Patients with severe COVID-19 (coronavirus) disease who develop respiratory failure have malfunctions in their immune systems that distinguish them from other COVID-19 patients, according to a new study led by Cedars-Sinai. The findings, published Dec. 16 in the journal Cell Reports, could help doctors develop new ways to prevent and treat this life-threatening complication.
The study focused on acute respiratory distress syndrome (ARDS), a type of sudden-onset respiratory failure that can occur when the lung’s lining is damaged by illness or injury. ARDS causes fluid to accumulate in the lungs and also causes the lungs’ air sacs to collapse, impeding breathing and lowering the oxygen level in the blood. Although most COVID-19 patients have mild respiratory illness, about 20% become seriously ill and require hospitalization due to pneumonia that can progress to ARDS and systemic inflammation, according to recent research. ARDS is associated with poorer outcomes, including death and lasting lung damage.
“Because ARDS has such serious consequences for coronavirus patients, it is critical that we understand why it happens and what we can do to treat it,” said Peter Chen, MD, professor of Medicine and director of the Division of Pulmonary and Critical Care Medicine at Cedars-Sinai. “That is why we did this research.”
The research team analyzed the immune systems of 17 COVID-19 patients-five with moderate coronavirus disease, six with ARDS and six who were recovering from ARDS-and compared these patients against three people without COVID-19. They looked at the transcription process, which is how genes transfer their instructions to proteins that construct a cell’s chemical processes, in so-called peripheral blood mononuclear cells. This category includes various types of highly specialized immune cells that fight infections. The investigators uncovered a range of distinctive defects in the transcription processes of peripheral blood mononuclear cells in the ARDS patients, as compared with the other subjects in the study. These defects appeared in cells in both of the body’s immune systems: the innate immune system, which initially responds to viruses and bacteria, and the adaptive immune system, which kicks in later. The defects also affected how the body switched between innate and adaptive immunity.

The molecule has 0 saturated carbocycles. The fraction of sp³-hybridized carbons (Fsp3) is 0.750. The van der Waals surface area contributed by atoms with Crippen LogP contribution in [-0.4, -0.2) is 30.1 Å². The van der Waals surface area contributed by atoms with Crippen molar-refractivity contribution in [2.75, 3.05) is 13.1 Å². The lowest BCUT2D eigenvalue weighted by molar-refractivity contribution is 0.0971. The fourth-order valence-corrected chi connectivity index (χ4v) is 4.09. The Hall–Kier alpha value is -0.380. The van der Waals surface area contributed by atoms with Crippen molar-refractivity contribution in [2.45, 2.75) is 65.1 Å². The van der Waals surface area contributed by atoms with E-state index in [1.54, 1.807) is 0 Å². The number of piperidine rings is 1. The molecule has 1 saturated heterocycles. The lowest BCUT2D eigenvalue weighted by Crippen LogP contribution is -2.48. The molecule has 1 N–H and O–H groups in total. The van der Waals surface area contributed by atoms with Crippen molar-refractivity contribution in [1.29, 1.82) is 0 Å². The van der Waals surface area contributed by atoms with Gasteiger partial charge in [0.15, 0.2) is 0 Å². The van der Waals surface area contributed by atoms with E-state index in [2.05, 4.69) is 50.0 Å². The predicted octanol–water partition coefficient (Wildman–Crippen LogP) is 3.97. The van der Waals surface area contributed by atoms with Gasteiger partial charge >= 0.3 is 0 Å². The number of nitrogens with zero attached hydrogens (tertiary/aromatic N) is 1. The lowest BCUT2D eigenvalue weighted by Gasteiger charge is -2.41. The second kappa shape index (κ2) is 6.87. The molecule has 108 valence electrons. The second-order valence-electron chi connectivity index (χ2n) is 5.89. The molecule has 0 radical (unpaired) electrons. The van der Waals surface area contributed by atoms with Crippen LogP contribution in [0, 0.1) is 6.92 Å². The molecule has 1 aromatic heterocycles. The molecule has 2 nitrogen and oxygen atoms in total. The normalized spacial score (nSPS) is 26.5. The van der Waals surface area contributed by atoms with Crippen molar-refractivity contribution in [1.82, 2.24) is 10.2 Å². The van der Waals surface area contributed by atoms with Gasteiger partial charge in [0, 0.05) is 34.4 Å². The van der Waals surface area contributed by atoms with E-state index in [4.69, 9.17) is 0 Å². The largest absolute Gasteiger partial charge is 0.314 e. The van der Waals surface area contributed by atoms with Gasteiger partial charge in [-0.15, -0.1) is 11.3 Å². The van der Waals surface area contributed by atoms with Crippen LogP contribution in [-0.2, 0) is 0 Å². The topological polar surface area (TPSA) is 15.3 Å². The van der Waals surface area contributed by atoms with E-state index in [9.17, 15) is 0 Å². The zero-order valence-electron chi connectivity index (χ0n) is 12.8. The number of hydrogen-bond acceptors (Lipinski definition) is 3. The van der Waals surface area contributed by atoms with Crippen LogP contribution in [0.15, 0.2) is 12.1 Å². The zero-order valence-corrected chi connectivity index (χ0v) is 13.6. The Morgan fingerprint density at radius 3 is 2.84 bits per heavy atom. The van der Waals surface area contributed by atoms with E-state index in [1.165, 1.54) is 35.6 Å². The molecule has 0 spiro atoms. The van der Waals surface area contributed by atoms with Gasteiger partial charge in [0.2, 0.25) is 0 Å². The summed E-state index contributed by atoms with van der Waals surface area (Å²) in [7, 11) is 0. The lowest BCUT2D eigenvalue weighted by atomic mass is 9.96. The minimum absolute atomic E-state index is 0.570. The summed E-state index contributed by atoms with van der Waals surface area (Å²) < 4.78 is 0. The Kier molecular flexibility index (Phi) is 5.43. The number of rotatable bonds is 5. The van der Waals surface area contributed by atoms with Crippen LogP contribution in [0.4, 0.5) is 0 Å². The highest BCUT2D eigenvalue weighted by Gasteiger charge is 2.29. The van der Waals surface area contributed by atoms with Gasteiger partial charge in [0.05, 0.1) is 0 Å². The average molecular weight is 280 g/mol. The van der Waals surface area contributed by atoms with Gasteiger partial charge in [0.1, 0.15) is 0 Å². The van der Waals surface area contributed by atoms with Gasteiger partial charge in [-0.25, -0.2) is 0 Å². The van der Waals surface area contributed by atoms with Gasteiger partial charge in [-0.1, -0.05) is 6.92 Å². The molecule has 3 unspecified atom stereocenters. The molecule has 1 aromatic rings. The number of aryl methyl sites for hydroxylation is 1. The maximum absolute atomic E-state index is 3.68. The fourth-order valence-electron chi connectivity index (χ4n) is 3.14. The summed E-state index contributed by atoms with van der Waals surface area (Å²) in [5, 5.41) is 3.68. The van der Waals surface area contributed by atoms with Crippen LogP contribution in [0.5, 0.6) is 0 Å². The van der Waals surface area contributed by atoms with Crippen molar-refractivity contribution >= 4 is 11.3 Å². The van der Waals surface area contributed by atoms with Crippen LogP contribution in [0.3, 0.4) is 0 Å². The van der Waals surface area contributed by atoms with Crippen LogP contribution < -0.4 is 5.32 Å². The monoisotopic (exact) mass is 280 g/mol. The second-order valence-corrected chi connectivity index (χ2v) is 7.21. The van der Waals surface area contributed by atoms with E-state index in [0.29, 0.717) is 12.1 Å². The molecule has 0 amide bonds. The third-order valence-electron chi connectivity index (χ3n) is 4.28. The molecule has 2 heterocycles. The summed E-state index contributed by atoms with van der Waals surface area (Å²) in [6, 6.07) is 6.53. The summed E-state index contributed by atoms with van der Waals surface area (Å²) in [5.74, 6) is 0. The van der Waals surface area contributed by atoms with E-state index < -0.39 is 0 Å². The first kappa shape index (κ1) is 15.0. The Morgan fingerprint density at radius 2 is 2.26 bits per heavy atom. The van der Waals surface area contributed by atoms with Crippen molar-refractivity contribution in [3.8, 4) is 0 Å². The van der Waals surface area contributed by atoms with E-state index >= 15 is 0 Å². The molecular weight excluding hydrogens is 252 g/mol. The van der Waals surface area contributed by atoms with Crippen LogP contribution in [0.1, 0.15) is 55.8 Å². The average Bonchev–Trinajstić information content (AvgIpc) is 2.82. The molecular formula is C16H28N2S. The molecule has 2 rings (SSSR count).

“Our study supports the concept that COVID-19, and especially severe cases that have progressed to ARDS, is characterized by multifaceted impairment of the body’s regulation of immune responses,” said Helen Goodridge, PhD, associate professor of Biomedical Sciences and Medicine at Cedars-Sinai. “This defective regulation is not uniformly hyperinflammatory. Instead, it can be more accurately described as a state of immune imbalance.”
Future research using larger sample sizes is needed to further delineate the transcriptional landscape of immune cells in different ARDS populations, according to the study team. In the meantime, Goodridge said, the implications of the findings are clinically relevant and indicate that treatment of patients with ARDS arising from COVID-19 infections may require a targeted approach instead of broad, immunosuppressive therapy. Goodridge was a co-senior author of the study, along with Chen and Sina Gharib, MD, professor in the Division of Pulmonary, Critical Care and Sleep Medicine at the University of Washington School of Medicine in Seattle. The co-first authors were Changfu Yao, PhD, and Stephanie Bora, PhD, from the Women’s Guild Lung Institute at Cedars-Sinai.